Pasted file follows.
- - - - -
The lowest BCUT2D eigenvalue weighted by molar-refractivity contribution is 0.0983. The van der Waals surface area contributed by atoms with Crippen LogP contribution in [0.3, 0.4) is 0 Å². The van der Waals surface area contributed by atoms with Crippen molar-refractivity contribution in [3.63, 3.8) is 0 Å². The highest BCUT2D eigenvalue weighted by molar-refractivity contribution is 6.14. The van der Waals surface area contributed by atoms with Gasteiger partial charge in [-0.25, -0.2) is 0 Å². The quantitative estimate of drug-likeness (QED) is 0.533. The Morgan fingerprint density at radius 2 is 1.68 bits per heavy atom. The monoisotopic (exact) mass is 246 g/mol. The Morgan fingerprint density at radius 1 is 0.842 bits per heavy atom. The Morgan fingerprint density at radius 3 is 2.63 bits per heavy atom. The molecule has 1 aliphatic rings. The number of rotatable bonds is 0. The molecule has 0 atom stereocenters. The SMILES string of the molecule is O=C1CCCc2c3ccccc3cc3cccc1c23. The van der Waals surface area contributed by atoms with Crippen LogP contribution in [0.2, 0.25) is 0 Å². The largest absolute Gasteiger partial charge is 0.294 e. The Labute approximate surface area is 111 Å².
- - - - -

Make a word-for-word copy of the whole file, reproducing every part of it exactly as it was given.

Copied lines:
The lowest BCUT2D eigenvalue weighted by molar-refractivity contribution is 0.0983. The van der Waals surface area contributed by atoms with Crippen LogP contribution in [0.3, 0.4) is 0 Å². The van der Waals surface area contributed by atoms with Crippen molar-refractivity contribution in [3.63, 3.8) is 0 Å². The highest BCUT2D eigenvalue weighted by molar-refractivity contribution is 6.14. The van der Waals surface area contributed by atoms with Gasteiger partial charge in [-0.25, -0.2) is 0 Å². The quantitative estimate of drug-likeness (QED) is 0.533. The Morgan fingerprint density at radius 2 is 1.68 bits per heavy atom. The monoisotopic (exact) mass is 246 g/mol. The Morgan fingerprint density at radius 1 is 0.842 bits per heavy atom. The Morgan fingerprint density at radius 3 is 2.63 bits per heavy atom. The molecule has 1 aliphatic rings. The number of rotatable bonds is 0. The molecule has 0 atom stereocenters. The SMILES string of the molecule is O=C1CCCc2c3ccccc3cc3cccc1c23. The van der Waals surface area contributed by atoms with Crippen LogP contribution in [0.2, 0.25) is 0 Å². The largest absolute Gasteiger partial charge is 0.294 e. The Labute approximate surface area is 111 Å².